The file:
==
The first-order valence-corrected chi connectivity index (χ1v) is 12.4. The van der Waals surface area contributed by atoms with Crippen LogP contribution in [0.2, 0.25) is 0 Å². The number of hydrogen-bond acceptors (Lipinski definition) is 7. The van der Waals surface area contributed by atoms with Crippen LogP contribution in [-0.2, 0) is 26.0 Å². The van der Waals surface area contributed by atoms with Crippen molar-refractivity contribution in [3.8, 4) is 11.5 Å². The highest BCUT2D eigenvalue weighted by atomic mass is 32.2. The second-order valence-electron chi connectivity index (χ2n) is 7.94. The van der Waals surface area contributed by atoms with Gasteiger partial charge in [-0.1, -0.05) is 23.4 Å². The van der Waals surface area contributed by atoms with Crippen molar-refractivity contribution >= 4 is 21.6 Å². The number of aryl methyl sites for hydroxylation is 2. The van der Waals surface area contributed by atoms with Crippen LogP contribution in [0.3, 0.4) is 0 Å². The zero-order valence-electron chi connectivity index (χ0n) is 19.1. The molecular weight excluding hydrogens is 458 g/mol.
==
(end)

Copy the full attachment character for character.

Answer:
The first-order valence-corrected chi connectivity index (χ1v) is 12.4. The van der Waals surface area contributed by atoms with Crippen LogP contribution in [0.2, 0.25) is 0 Å². The number of hydrogen-bond acceptors (Lipinski definition) is 7. The van der Waals surface area contributed by atoms with Crippen LogP contribution in [-0.2, 0) is 26.0 Å². The van der Waals surface area contributed by atoms with Crippen molar-refractivity contribution in [3.8, 4) is 11.5 Å². The highest BCUT2D eigenvalue weighted by atomic mass is 32.2. The second-order valence-electron chi connectivity index (χ2n) is 7.94. The van der Waals surface area contributed by atoms with Gasteiger partial charge in [-0.1, -0.05) is 23.4 Å². The van der Waals surface area contributed by atoms with Crippen molar-refractivity contribution >= 4 is 21.6 Å². The number of aryl methyl sites for hydroxylation is 2. The van der Waals surface area contributed by atoms with Crippen LogP contribution in [0.3, 0.4) is 0 Å². The zero-order valence-electron chi connectivity index (χ0n) is 19.1. The molecular weight excluding hydrogens is 458 g/mol.